Travel to Australia with Shepherd by Catherine Jinks
Convict country and the Australian Bush – Locations in Shepherd
Lucky to have Catherine Jinks on The BookTrail today. Author of Shepherd – this is a book which brings the brutality and courage of Australia’s colonial frontier vividly to life.
Let’s meet Catherine!…
For those of you who don’t know (and why should you?), English is Australia’s official language because Britain started dumping convicts on the shores of Sydney harbour in 1788, turning the place into a penal colony.
A few years later, some of these convicts built a road over the Blue Mountains, west of Sydney. It was an amazing feat because the terrain is almost impenetrable; in 1994 someone discovered a stand of enormous, prehistoric trees in one mountain crevasse. People get lost here all the time. Sometimes they’re never found.
It’s immensely beautiful and immensely dangerous. The main industries are tourism and search-and-rescue. A lot of locals are volunteer firefighters.
You can’t live here without being deeply affected by the bush.
My home is in Leura, one of the villages clustered along the convict-built road that winds through Blue Mountains National Park. The park is more than 2,000 square kilometres of wilderness, and abuts several other national parks, one of which is even bigger.
All of these parks went up in flames last Christmas. Many houses burned down. Millions of animals perished.
I’m always conscious of the dangers of living here, but I’m equally alive to the wonders. The panoramic views are spectacular, but so are the little things. I’ve heard a lyrebird imitating a nail gun. A shiny purple lily, fringed with what looks like a feather boa, bloom and die in a single day. Bower birds performing their elaborate courtship rituals on carefully constructed dance floors.
I’ve walked through forests of pale, lofty gums that have shed their bark instead of their leaves.
After twenty years of being surrounded by what Dorothea MacKellar, in her iconic poem My Country, called ‘the beauty and the terror’ of Australia, I found myself writing about it in my novel Shepherd.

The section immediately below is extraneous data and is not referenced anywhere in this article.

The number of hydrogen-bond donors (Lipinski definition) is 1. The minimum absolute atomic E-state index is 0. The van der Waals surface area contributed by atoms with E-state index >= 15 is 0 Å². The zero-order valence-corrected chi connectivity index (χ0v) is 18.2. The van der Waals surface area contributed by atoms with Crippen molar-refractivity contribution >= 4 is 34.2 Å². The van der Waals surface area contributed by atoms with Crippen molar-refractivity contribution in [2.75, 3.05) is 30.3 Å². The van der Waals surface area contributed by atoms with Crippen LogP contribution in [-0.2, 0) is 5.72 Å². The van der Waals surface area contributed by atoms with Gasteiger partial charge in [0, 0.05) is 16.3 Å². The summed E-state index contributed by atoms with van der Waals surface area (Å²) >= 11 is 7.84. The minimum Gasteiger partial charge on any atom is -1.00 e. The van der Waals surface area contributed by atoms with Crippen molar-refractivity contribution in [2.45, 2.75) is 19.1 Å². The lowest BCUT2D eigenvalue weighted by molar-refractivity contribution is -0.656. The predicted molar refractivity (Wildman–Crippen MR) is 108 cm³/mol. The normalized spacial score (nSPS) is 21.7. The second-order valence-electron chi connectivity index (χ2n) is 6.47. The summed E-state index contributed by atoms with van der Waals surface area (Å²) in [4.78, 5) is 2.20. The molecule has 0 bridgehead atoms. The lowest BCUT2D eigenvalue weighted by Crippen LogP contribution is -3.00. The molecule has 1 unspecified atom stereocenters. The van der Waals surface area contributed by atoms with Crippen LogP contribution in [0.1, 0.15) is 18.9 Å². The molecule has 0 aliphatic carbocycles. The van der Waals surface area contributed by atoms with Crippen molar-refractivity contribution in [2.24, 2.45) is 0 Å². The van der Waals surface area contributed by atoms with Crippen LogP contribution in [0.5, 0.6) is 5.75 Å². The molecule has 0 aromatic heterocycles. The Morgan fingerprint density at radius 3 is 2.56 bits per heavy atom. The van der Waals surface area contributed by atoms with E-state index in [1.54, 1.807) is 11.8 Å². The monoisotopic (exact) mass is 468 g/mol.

Shepherd is about Tom Clay, a 14-year-old poacher transported to New South Wales as a convict in 1840. Back then, being a convict shepherd was one of the most isolated jobs on earth – and I wanted Tom to be isolated because isolation is the essence of a good thriller. Tom is adrift because, as a poacher, he’s used to reading the land, but he doesn’t understand his new country. He doesn’t know the names of things. He notices tracks and fur and strange squiggles on the trees, but he doesn’t know what left them.
Like many of us who aren’t indigenous, he feels that the bush is something that he can’t quite grasp.
But he’s been observant enough to use his newly-acquired knowledge against Dan Carver, the psychopathic fellow convict who wants to kill him. Carver embodies the terror of the bush. But in gaining an understanding of his environment, Tom finds a way around that terror.
That’s what we all do, living in the mountains.
Shepherd is set in the bush, but not in Leura. There was never much grazing around here: the land is too rugged. You’d need to head west along that convict-built road until you reach the foothills – or perhaps south, into the well-watered Shoalhaven area. I was never specific about my backdrop, because I didn’t need to be. As long as there’s bush, hills, creeks, no coastline and a convict history, Tom might have been there.
But if you want an Australian bushland experience, the Blue Mountains National Park is certainly a good place to begin. For one thing, you can reach the area by train. It also caters for visitors, with lots of tours and accommodation and cafes. You can stand at Echo Point lookout and admire the Three Sisters rock formation. You can explore the Jenolan caves – the oldest open cave system in the world. Most importantly, you can go for a walk. You can take advantage of the vast network of hiking trails and really experience what Tom would have experienced: the sights, the sounds, the smells, the secret places.
First, though, you should stock up on water. And if you’re going any distance, you should report to the National Parks office at Blackheath, where you can borrow a free personal locator beacon.
Because it pays to remember: there are always risks in the Australian bush.
WOW What a tour of the novel and its setting! Thank you so much Catherine
BookTrail Boarding Pass: Shepherd